I've mentioned C++ template metaprogramming in my comment above. Let me therefore provide a brief example using C++ template meta-programming. I'm aware that you tagged your question with `java`

, yet this may be insightful. I hope you will be able to understand the C++ code.

## Demonstration by example:

Consider the following recursive function, which generates the Fibonacci series (0, 1, 1, 2, 3, 5, 8, 13, ...):

```
unsigned int fib(unsigned int n)
{
return n >= 2 ? fib(n-2) + fib(n-1) : n;
}
```

To get an item from the Fibonacci series, you call this function -- e.g. `fib(5)`

--, and it will compute the value and return it to you. Nothing special so far.

But now, in C++ you can re-write this code using templates (somewhat similar to generics in Java) so that the Fibonacci series won't be generated at *run-time*, but during *compile-time*:

```
// fib(n) := fib(n-2) + fib(n-1)
template <unsigned int n>
struct fib // <-- this is the generic version fib<n>
{
static const unsigned int value = fib<n-2>::value + fib<n-1>::value;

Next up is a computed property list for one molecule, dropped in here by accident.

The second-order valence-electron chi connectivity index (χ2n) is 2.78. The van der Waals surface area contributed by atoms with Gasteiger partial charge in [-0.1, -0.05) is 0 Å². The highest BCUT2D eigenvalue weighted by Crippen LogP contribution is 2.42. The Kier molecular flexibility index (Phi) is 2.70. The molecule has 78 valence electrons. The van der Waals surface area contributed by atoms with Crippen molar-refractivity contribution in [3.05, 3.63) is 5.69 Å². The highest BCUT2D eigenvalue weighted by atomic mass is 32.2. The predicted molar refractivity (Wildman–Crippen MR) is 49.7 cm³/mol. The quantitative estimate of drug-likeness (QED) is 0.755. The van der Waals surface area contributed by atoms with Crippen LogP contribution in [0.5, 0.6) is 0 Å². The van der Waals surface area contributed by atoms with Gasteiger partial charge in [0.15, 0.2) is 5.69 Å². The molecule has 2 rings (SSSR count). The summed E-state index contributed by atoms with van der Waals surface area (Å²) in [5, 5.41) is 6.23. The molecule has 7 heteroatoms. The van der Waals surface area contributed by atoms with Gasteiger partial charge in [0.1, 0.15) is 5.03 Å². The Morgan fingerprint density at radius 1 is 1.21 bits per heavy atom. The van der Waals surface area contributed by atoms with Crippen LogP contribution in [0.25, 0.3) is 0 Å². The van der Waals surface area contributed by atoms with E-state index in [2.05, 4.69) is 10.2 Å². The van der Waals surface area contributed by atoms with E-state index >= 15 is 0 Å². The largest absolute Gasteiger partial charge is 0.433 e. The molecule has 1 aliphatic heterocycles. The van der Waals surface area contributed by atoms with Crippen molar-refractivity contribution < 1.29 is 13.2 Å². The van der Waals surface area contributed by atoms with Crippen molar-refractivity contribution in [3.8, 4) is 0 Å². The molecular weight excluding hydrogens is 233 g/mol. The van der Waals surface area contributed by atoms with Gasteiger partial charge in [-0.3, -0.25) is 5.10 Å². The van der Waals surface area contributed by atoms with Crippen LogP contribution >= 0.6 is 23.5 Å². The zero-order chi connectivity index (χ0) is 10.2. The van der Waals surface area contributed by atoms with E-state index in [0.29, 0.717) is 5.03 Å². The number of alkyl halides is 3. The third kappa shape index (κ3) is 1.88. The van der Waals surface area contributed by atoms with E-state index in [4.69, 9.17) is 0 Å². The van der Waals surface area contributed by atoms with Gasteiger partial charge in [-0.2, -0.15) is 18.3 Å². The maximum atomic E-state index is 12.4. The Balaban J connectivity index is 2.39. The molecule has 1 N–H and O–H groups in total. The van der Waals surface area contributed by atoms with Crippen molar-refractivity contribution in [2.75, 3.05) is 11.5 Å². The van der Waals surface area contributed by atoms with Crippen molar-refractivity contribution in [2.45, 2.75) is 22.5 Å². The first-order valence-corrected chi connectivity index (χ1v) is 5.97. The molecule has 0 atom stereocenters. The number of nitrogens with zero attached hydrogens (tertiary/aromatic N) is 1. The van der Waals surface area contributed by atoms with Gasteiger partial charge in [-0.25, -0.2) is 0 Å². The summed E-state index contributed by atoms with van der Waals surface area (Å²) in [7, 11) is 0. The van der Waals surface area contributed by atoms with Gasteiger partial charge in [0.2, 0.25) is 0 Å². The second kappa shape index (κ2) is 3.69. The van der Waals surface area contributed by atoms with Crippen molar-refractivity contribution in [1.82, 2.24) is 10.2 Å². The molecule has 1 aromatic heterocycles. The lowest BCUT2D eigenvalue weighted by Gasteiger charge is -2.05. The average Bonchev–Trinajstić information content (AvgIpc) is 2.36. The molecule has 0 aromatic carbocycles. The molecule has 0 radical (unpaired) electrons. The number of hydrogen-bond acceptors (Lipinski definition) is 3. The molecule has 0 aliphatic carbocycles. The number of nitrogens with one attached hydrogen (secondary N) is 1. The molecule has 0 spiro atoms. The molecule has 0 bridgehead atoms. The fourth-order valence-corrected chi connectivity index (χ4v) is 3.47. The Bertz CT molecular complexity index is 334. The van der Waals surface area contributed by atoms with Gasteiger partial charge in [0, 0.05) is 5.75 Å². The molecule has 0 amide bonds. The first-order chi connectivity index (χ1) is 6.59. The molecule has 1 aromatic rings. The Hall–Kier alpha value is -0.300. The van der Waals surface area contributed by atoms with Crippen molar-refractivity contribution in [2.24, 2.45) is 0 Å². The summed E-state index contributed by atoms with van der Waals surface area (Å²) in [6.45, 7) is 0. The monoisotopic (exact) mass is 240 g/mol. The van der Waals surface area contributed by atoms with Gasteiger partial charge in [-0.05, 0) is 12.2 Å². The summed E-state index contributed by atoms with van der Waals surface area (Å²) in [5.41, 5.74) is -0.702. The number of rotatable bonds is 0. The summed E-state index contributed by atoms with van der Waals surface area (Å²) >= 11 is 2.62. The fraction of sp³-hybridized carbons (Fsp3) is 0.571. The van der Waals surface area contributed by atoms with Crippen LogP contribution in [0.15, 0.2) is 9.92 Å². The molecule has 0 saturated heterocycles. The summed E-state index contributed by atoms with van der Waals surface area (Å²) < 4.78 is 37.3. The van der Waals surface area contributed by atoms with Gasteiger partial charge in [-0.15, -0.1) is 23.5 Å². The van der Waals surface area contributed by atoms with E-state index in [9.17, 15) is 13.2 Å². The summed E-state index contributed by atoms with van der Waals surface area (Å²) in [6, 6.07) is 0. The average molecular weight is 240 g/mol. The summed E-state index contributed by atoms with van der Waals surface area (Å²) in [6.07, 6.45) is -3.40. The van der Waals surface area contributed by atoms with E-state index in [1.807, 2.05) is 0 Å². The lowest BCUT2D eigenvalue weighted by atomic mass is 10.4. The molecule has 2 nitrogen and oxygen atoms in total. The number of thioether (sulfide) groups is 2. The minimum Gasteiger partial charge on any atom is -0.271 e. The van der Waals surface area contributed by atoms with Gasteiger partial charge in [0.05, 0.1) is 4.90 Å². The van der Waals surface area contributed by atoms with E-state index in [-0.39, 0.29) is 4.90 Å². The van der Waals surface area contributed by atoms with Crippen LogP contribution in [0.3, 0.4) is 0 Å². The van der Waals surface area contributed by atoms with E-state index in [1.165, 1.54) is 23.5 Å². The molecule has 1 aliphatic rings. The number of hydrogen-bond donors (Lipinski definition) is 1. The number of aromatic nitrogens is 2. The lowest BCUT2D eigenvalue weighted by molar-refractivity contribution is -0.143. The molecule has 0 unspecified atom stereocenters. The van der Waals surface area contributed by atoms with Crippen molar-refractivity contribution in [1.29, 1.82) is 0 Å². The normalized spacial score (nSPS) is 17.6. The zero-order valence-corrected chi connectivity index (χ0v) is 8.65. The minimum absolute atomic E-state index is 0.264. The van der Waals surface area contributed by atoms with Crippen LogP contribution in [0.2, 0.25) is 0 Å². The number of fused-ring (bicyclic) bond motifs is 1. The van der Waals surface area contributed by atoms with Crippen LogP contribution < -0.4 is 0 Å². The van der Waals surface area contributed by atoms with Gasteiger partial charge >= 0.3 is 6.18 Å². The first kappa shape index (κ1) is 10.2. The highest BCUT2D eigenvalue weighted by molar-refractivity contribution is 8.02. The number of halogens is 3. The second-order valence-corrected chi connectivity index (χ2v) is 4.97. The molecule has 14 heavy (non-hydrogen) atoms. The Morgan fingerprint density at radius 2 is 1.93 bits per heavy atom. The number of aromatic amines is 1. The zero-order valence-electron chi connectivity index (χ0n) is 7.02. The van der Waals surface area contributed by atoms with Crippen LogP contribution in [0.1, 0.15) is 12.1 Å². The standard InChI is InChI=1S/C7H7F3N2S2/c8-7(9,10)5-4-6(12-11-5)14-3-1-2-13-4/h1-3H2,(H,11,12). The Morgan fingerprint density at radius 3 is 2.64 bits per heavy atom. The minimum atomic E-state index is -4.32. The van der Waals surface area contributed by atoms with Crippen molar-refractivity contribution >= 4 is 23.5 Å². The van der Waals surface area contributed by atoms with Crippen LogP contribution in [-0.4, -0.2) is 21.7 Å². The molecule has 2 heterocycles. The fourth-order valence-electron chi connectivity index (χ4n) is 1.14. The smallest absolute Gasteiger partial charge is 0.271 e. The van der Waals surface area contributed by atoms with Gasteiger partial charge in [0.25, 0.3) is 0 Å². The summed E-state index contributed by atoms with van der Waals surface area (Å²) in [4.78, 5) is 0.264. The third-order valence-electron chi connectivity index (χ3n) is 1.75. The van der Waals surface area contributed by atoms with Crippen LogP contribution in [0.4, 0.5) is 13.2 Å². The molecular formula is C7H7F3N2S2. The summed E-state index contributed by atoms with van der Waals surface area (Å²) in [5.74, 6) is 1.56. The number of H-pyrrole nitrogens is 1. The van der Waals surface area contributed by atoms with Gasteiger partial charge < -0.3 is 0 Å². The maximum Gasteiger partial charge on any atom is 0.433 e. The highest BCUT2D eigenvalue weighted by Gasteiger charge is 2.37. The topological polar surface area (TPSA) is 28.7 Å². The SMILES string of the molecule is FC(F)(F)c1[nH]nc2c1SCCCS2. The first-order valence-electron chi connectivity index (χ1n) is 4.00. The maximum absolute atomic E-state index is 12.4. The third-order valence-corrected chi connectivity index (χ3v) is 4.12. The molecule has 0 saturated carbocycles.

};
// fib(0) := 0
template <>
struct fib<0> // <-- this overrides the generic fib<n> for n = 0
{
static const unsigned int value = 0;
};
// fib(1) := 1
template <>
struct fib<1> // <-- this overrides the generic fib<n> for n = 1
{
static const unsigned int value = 1;
};
```

To get an item from the Fibonacci series using this template, simply retrieve the constant value -- e.g. `fib<5>::value`

.

## Conclusion ("What does this have to do with meta-programming?"):

In the template example, **it is the C++ compiler that generates the Fibonacci series at compile-time, not your program while it runs.** (This is obvious from the fact that in the first example, you call a function, while in the template example, you retrieve a constant value.) You get your Fibonacci numbers without writing a function that computes them! Instead of programming that function, you have programmed the compiler to do something for you that it wasn't explicitly designed for... which is quite remarkable.

This is therefore one form of meta-programming:

*Metaprogramming is the writing of computer programs that write or manipulate other programs (or themselves) as their data, ***or that do part of the work at compile time that
would otherwise be done at runtime**.

-- Definition from the Wikipedia article on metaprogramming, emphasis added by me.

(Note also the side-effects in the above template example: As you make the compiler pre-compute your Fibonacci numbers, they need to be stored somewhere. The size of your program's binary will increase proportionally to the highest `n`

that's used in expressions containing the term `fib<n>::value`

. On the upside, you save computation time at run-time.)